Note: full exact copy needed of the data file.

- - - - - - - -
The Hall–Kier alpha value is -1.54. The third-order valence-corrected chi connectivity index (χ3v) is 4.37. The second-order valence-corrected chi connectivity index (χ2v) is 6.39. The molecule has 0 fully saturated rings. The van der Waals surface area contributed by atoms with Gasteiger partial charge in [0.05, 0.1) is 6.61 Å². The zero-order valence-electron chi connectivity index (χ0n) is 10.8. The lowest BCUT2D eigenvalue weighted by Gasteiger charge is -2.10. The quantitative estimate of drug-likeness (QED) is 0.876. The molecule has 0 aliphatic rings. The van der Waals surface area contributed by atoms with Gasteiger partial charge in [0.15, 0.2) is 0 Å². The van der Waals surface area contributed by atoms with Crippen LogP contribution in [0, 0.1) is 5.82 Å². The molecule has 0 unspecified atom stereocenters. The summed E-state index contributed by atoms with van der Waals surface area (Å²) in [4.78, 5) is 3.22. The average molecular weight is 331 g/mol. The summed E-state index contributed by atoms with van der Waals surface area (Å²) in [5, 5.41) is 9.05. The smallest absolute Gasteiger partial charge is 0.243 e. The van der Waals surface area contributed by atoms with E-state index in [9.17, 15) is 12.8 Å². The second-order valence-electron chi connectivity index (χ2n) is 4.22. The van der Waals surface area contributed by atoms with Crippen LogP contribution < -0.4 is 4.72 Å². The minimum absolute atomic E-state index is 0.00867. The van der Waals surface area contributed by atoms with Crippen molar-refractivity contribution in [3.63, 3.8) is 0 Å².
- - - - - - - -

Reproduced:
The Hall–Kier alpha value is -1.54. The third-order valence-corrected chi connectivity index (χ3v) is 4.37. The second-order valence-corrected chi connectivity index (χ2v) is 6.39. The molecule has 0 fully saturated rings. The van der Waals surface area contributed by atoms with Gasteiger partial charge in [0.05, 0.1) is 6.61 Å². The zero-order valence-electron chi connectivity index (χ0n) is 10.8. The lowest BCUT2D eigenvalue weighted by Gasteiger charge is -2.10. The quantitative estimate of drug-likeness (QED) is 0.876. The molecule has 0 aliphatic rings. The van der Waals surface area contributed by atoms with Gasteiger partial charge in [0.15, 0.2) is 0 Å². The van der Waals surface area contributed by atoms with Crippen LogP contribution in [0, 0.1) is 5.82 Å². The molecule has 0 unspecified atom stereocenters. The summed E-state index contributed by atoms with van der Waals surface area (Å²) in [4.78, 5) is 3.22. The average molecular weight is 331 g/mol. The summed E-state index contributed by atoms with van der Waals surface area (Å²) in [5, 5.41) is 9.05. The smallest absolute Gasteiger partial charge is 0.243 e. The van der Waals surface area contributed by atoms with E-state index in [9.17, 15) is 12.8 Å². The second-order valence-electron chi connectivity index (χ2n) is 4.22. The van der Waals surface area contributed by atoms with Crippen LogP contribution < -0.4 is 4.72 Å². The minimum absolute atomic E-state index is 0.00867. The van der Waals surface area contributed by atoms with Crippen molar-refractivity contribution in [3.63, 3.8) is 0 Å².